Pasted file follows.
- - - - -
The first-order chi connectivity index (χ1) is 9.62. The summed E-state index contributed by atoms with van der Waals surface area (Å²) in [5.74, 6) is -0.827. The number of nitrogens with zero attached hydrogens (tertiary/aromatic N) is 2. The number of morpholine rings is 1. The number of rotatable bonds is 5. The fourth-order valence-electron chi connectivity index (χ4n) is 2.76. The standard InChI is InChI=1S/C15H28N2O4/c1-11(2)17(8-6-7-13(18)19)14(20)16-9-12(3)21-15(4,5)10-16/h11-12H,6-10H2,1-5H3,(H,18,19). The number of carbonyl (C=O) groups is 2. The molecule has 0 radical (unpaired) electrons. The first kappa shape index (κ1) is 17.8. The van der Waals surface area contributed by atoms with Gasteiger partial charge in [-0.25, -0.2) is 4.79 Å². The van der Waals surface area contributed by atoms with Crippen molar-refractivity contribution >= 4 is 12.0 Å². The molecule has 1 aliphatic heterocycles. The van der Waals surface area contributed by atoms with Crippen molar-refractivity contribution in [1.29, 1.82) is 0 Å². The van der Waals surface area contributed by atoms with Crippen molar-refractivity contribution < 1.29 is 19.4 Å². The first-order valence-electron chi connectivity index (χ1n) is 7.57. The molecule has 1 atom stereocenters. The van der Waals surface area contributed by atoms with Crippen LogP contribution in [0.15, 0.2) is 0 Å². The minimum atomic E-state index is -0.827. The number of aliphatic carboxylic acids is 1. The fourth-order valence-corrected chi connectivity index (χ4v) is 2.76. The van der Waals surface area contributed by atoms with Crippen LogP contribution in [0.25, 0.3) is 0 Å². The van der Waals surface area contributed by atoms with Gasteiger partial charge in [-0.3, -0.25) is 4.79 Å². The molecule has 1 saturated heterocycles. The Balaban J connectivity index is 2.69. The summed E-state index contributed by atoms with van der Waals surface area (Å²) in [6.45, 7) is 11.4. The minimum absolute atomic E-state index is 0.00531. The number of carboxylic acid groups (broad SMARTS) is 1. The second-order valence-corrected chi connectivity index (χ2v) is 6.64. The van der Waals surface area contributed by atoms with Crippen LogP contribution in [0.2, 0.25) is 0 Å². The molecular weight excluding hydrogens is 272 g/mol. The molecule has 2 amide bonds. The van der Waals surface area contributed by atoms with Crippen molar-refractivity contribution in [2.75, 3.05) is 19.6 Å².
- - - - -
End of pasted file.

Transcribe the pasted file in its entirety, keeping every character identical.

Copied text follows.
The first-order chi connectivity index (χ1) is 9.62. The summed E-state index contributed by atoms with van der Waals surface area (Å²) in [5.74, 6) is -0.827. The number of nitrogens with zero attached hydrogens (tertiary/aromatic N) is 2. The number of morpholine rings is 1. The number of rotatable bonds is 5. The fourth-order valence-electron chi connectivity index (χ4n) is 2.76. The standard InChI is InChI=1S/C15H28N2O4/c1-11(2)17(8-6-7-13(18)19)14(20)16-9-12(3)21-15(4,5)10-16/h11-12H,6-10H2,1-5H3,(H,18,19). The number of carbonyl (C=O) groups is 2. The molecule has 0 radical (unpaired) electrons. The first kappa shape index (κ1) is 17.8. The van der Waals surface area contributed by atoms with Gasteiger partial charge in [-0.25, -0.2) is 4.79 Å². The van der Waals surface area contributed by atoms with Crippen molar-refractivity contribution >= 4 is 12.0 Å². The molecule has 1 aliphatic heterocycles. The van der Waals surface area contributed by atoms with Crippen molar-refractivity contribution in [1.29, 1.82) is 0 Å². The van der Waals surface area contributed by atoms with Crippen molar-refractivity contribution < 1.29 is 19.4 Å². The first-order valence-electron chi connectivity index (χ1n) is 7.57. The molecule has 1 atom stereocenters. The van der Waals surface area contributed by atoms with Crippen LogP contribution in [0.15, 0.2) is 0 Å². The minimum atomic E-state index is -0.827. The number of aliphatic carboxylic acids is 1. The fourth-order valence-corrected chi connectivity index (χ4v) is 2.76. The van der Waals surface area contributed by atoms with Crippen LogP contribution in [0.25, 0.3) is 0 Å². The van der Waals surface area contributed by atoms with Gasteiger partial charge in [-0.3, -0.25) is 4.79 Å². The molecule has 1 saturated heterocycles. The Balaban J connectivity index is 2.69. The summed E-state index contributed by atoms with van der Waals surface area (Å²) in [6.45, 7) is 11.4. The minimum absolute atomic E-state index is 0.00531. The number of carboxylic acid groups (broad SMARTS) is 1. The second-order valence-corrected chi connectivity index (χ2v) is 6.64. The van der Waals surface area contributed by atoms with Crippen LogP contribution in [0.2, 0.25) is 0 Å². The molecular weight excluding hydrogens is 272 g/mol. The molecule has 2 amide bonds. The van der Waals surface area contributed by atoms with Crippen molar-refractivity contribution in [2.75, 3.05) is 19.6 Å².